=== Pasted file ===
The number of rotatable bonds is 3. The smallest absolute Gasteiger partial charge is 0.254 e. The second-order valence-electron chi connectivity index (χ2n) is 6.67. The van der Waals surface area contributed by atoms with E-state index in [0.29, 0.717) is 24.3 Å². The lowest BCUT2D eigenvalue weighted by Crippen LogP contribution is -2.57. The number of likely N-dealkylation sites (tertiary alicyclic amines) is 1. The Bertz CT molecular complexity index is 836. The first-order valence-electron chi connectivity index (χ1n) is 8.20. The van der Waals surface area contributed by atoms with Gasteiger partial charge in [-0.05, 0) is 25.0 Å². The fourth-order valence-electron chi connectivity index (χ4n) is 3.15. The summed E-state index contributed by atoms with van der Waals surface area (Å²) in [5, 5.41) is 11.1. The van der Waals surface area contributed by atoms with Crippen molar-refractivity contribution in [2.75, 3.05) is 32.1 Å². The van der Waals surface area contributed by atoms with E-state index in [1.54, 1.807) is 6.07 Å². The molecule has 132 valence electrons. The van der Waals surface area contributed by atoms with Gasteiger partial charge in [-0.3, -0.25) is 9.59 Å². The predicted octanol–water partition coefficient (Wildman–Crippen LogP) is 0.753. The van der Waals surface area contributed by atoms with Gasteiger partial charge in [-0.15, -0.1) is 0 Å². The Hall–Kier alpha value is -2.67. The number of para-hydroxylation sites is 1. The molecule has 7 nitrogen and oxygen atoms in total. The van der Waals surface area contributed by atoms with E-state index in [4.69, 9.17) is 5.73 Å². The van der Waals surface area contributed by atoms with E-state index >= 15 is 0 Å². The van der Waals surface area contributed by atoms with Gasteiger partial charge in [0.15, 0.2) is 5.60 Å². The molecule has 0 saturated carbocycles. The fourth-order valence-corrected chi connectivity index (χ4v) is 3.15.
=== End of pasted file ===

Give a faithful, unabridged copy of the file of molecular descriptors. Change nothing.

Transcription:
The number of rotatable bonds is 3. The smallest absolute Gasteiger partial charge is 0.254 e. The second-order valence-electron chi connectivity index (χ2n) is 6.67. The van der Waals surface area contributed by atoms with E-state index in [0.29, 0.717) is 24.3 Å². The lowest BCUT2D eigenvalue weighted by Crippen LogP contribution is -2.57. The number of likely N-dealkylation sites (tertiary alicyclic amines) is 1. The Bertz CT molecular complexity index is 836. The first-order valence-electron chi connectivity index (χ1n) is 8.20. The van der Waals surface area contributed by atoms with Gasteiger partial charge in [-0.05, 0) is 25.0 Å². The fourth-order valence-electron chi connectivity index (χ4n) is 3.15. The summed E-state index contributed by atoms with van der Waals surface area (Å²) in [5, 5.41) is 11.1. The van der Waals surface area contributed by atoms with Crippen molar-refractivity contribution in [2.75, 3.05) is 32.1 Å². The van der Waals surface area contributed by atoms with E-state index in [1.54, 1.807) is 6.07 Å². The molecule has 132 valence electrons. The van der Waals surface area contributed by atoms with Gasteiger partial charge in [-0.3, -0.25) is 9.59 Å². The predicted octanol–water partition coefficient (Wildman–Crippen LogP) is 0.753. The van der Waals surface area contributed by atoms with Gasteiger partial charge in [-0.15, -0.1) is 0 Å². The Hall–Kier alpha value is -2.67. The number of para-hydroxylation sites is 1. The molecule has 7 nitrogen and oxygen atoms in total. The van der Waals surface area contributed by atoms with E-state index in [4.69, 9.17) is 5.73 Å². The van der Waals surface area contributed by atoms with E-state index >= 15 is 0 Å². The van der Waals surface area contributed by atoms with Gasteiger partial charge in [0.15, 0.2) is 5.60 Å². The molecule has 0 saturated carbocycles. The fourth-order valence-corrected chi connectivity index (χ4v) is 3.15.